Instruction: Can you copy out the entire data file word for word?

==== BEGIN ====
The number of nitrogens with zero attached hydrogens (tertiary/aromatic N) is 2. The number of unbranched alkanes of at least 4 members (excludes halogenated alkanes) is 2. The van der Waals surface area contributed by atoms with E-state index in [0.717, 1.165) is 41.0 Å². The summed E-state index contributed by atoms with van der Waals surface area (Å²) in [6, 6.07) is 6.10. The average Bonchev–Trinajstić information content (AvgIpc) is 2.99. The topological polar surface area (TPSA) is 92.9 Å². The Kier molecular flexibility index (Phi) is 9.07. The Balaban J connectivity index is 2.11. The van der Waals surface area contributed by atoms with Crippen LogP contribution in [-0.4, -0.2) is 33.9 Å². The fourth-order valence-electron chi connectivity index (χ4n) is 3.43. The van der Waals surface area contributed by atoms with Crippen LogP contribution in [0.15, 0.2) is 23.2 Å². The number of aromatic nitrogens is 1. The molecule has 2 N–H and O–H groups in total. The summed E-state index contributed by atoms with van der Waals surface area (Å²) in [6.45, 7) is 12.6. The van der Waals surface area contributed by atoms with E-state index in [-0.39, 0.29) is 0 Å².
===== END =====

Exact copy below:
The number of nitrogens with zero attached hydrogens (tertiary/aromatic N) is 2. The number of unbranched alkanes of at least 4 members (excludes halogenated alkanes) is 2. The van der Waals surface area contributed by atoms with E-state index in [0.717, 1.165) is 41.0 Å². The summed E-state index contributed by atoms with van der Waals surface area (Å²) in [6, 6.07) is 6.10. The average Bonchev–Trinajstić information content (AvgIpc) is 2.99. The topological polar surface area (TPSA) is 92.9 Å². The Kier molecular flexibility index (Phi) is 9.07. The Balaban J connectivity index is 2.11. The van der Waals surface area contributed by atoms with Crippen LogP contribution in [-0.4, -0.2) is 33.9 Å². The fourth-order valence-electron chi connectivity index (χ4n) is 3.43. The van der Waals surface area contributed by atoms with Crippen LogP contribution in [0.15, 0.2) is 23.2 Å². The number of aromatic nitrogens is 1. The molecule has 2 N–H and O–H groups in total. The summed E-state index contributed by atoms with van der Waals surface area (Å²) in [6.45, 7) is 12.6. The van der Waals surface area contributed by atoms with E-state index in [-0.39, 0.29) is 0 Å².